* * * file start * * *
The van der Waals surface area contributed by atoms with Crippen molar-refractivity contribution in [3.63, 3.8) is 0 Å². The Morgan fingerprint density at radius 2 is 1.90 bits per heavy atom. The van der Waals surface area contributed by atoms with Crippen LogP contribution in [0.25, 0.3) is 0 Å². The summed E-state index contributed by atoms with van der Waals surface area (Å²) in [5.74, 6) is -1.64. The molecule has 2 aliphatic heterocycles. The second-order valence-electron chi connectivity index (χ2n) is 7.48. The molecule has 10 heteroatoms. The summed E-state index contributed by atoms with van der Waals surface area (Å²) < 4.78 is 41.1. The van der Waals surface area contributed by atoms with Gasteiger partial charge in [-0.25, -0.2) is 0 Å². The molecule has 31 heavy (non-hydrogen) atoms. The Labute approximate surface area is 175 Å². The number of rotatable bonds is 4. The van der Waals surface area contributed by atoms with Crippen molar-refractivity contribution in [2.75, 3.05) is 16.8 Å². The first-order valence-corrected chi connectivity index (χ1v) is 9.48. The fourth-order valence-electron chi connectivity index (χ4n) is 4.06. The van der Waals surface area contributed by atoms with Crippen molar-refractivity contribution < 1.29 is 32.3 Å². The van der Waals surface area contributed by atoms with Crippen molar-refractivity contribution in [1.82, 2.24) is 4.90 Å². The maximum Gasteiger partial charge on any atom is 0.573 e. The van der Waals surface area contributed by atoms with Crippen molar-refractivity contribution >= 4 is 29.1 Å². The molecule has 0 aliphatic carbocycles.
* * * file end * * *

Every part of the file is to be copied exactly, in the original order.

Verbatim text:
The van der Waals surface area contributed by atoms with Crippen molar-refractivity contribution in [3.63, 3.8) is 0 Å². The Morgan fingerprint density at radius 2 is 1.90 bits per heavy atom. The van der Waals surface area contributed by atoms with Crippen LogP contribution in [0.25, 0.3) is 0 Å². The summed E-state index contributed by atoms with van der Waals surface area (Å²) in [5.74, 6) is -1.64. The molecule has 2 aliphatic heterocycles. The second-order valence-electron chi connectivity index (χ2n) is 7.48. The molecule has 10 heteroatoms. The summed E-state index contributed by atoms with van der Waals surface area (Å²) < 4.78 is 41.1. The van der Waals surface area contributed by atoms with Gasteiger partial charge in [-0.25, -0.2) is 0 Å². The molecule has 31 heavy (non-hydrogen) atoms. The Labute approximate surface area is 175 Å². The number of rotatable bonds is 4. The van der Waals surface area contributed by atoms with Crippen molar-refractivity contribution in [2.75, 3.05) is 16.8 Å². The first-order valence-corrected chi connectivity index (χ1v) is 9.48. The fourth-order valence-electron chi connectivity index (χ4n) is 4.06. The van der Waals surface area contributed by atoms with Crippen molar-refractivity contribution < 1.29 is 32.3 Å². The van der Waals surface area contributed by atoms with Crippen molar-refractivity contribution in [1.82, 2.24) is 4.90 Å². The maximum Gasteiger partial charge on any atom is 0.573 e. The van der Waals surface area contributed by atoms with Crippen molar-refractivity contribution >= 4 is 29.1 Å². The molecule has 0 aliphatic carbocycles.